Not So “Smart Approaches to Marijuana”. They Say Shut it Down!
What CNBC Gets Wrong About Legal Pot
Smart Approaches to Marijuana posted a recent “guest commentary” on the CNBC website that gets everything wrong in its attack on the growing movement to legalize cannabis. It almost reads as a modern day “Reefer Madness.” Except it’s not that funny. Especially considering very real benefits, medical and economic, that legal marijuana brings to the legal cannabis states. The article is written by Kevin Sabat who is president of the organization “Smart Approaches to Marijuana”. That organization is NOT a scientific or research organization.
Smart Approaches to Marijuana: A Political Action Committee
Smart Approaches to Marijuana is a political action committee. Like most PACs, it name is very deceptive because the group does not advocate any sort of “approach” to marijuana. It is an anti-legalization group primarily funded by Juliet Schauer, herself an anti-marijuana activist.
Sabat’s group has already been fined for multiple violations of campaign finance law regarding California’s Proposition 64, a 2016 ballot measure that saw recreational marijuana legalized.
Deceptive Articles by Kevin Sabat, President of Smart Approaches to Marijuana
Most of Mr. Sabat’s article is just as deceptive. Let’s start with the title of the article: “Legal weed isn’t living up to all of its promises. We need to shut it down” Really? So if legal marijuana doesn’t fulfill 100% of the promises made by a wide variety of people across all time and space, we “need to shut it down?”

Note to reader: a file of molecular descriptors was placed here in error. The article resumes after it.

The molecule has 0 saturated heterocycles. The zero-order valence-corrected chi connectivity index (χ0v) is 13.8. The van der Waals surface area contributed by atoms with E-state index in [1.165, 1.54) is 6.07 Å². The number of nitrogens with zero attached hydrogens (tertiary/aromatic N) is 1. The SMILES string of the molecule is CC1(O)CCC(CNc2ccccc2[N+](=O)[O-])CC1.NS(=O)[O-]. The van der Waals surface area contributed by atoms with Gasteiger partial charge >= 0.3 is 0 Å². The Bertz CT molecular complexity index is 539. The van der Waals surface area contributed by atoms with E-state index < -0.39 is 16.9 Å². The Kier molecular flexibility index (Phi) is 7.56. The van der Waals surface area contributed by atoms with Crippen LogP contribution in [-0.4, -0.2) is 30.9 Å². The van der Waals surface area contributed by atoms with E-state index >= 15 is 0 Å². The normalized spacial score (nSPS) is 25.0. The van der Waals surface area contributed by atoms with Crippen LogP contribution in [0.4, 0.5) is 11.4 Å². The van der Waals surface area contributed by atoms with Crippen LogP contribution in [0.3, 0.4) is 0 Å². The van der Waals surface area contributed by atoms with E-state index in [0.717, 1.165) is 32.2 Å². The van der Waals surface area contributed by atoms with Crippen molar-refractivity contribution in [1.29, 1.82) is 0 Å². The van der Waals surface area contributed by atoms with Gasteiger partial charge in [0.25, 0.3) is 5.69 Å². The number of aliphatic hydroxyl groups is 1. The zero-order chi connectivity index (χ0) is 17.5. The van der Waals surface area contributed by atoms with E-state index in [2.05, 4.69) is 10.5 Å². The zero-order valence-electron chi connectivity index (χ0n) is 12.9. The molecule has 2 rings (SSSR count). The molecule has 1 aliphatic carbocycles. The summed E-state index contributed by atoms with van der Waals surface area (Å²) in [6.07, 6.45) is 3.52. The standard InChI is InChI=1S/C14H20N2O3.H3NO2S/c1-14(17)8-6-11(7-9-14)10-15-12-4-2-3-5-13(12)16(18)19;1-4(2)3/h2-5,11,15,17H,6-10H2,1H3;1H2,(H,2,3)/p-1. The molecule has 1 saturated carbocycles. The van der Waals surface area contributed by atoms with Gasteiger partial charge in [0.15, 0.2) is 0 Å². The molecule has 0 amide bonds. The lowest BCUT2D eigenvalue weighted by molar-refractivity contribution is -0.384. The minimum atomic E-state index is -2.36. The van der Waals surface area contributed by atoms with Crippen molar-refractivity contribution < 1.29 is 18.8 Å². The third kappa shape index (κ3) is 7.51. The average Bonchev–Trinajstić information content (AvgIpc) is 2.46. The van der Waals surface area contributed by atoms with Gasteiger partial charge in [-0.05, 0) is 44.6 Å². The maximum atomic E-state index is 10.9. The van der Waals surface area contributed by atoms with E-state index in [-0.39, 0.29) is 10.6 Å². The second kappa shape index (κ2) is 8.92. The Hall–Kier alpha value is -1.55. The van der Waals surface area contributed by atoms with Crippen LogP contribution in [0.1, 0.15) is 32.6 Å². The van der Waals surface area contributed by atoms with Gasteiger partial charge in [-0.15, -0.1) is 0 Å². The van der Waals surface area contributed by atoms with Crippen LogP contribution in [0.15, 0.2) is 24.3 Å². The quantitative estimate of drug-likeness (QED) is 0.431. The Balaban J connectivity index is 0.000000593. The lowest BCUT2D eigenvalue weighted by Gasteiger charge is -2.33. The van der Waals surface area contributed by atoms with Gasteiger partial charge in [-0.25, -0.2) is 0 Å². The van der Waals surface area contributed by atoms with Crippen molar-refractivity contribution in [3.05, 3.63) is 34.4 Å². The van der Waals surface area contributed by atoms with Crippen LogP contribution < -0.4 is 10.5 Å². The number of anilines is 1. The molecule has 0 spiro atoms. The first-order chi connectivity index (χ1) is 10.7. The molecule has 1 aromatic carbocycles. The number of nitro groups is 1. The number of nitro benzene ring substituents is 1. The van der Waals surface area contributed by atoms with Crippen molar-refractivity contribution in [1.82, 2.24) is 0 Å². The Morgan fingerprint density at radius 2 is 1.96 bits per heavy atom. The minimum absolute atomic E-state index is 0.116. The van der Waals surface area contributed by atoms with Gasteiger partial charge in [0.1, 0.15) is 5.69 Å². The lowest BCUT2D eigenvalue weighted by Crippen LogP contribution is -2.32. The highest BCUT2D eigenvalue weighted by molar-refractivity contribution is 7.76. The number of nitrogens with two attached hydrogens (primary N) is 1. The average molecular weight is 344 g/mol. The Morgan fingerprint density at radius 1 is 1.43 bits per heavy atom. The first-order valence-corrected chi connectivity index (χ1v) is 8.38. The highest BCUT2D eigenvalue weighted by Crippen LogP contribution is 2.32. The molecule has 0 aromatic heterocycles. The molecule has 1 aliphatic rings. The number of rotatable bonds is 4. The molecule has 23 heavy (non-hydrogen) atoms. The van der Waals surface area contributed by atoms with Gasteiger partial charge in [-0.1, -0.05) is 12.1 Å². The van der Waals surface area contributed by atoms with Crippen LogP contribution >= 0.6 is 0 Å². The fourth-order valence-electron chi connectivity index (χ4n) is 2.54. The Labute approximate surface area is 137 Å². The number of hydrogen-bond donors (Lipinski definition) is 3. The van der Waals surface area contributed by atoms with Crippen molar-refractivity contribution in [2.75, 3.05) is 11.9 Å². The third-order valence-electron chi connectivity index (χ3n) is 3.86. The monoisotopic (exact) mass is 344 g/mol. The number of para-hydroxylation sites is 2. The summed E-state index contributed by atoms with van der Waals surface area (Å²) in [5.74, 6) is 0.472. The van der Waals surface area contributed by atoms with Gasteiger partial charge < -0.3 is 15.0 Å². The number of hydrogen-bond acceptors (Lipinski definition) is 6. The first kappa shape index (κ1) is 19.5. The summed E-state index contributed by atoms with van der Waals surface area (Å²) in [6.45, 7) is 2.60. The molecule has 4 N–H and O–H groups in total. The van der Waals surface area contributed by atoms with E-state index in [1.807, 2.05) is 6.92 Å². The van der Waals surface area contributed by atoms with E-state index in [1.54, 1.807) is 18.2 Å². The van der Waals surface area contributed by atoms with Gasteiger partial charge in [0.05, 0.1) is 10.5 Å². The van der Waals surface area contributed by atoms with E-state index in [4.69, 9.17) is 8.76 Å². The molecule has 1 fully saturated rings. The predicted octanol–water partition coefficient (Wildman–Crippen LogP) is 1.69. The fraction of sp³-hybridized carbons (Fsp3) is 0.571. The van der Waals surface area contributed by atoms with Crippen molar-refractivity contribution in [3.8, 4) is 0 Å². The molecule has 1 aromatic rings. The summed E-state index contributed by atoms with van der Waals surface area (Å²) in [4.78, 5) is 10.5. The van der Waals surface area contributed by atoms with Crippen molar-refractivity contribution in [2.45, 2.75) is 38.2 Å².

Imagine if we held elected officials to that standard. Heck, what if we held most legal products manufactured in this country to that standard? The beer industry, for example, has been promising guys for decades that if they drink brew, they’ll be surrounded by Swedish bikini models. Should we shut down the breweries because beer isn’t living all to all its promises?
Sabat: Marijuana Shortcomings Warrant MJ Ban
And what are the promises for marijuana Sabat names? He names “curing cancer,” “curing the opioid crisis” and “solving climate change.” No, really, that’s what he names. He doesn’t mention curing glaucoma, helping chemo patients regain their appetites or the benefits of controlling epileptic seizures among so many already proven benefits.
The author focuses only on outlandish claims because Sabat began with a conclusion (marijuana is evil). He then wants to select only those factoids that support his point of view.
Here’s just one juicy passage:
Large businesses in Colorado now state that after legalization they have had to hire out-of-state residents in order to find employees that can pass a pre-employment drug screen, particularly for safety-sensitive jobs like bus drivers, train operators, and pilots.
Where is Sabat’s Evidence to Support Marijuana Ban?
Especially irrelevant, Sabat can cite only two businesses – local construction companies – that said they are hiring out of state workers. He makes the jump to include “bus drivers, train operators and pilots” without a shred of evidence that this happening. Further, those jobs are still being filled. So what exactly is the economic calamity that is happening in Colorado?
When it comes to the tax revenue pot is generating, Sabat engages in the same sort of reasoning he used to attack it because it didn’t cure cancer. His argument is that tax revenue from legal weed has not magically solved all of Colorado’s budget problems, therefore whatever actual tax revenue it is generating should just be ignored. It’s more of that all or nothing thinking.
In conclusion, it’s not surprising that a group with a deceptive name and hidden agenda would publish a smear piece like this. It is surprising that a mainstream business website like CNBC would let them.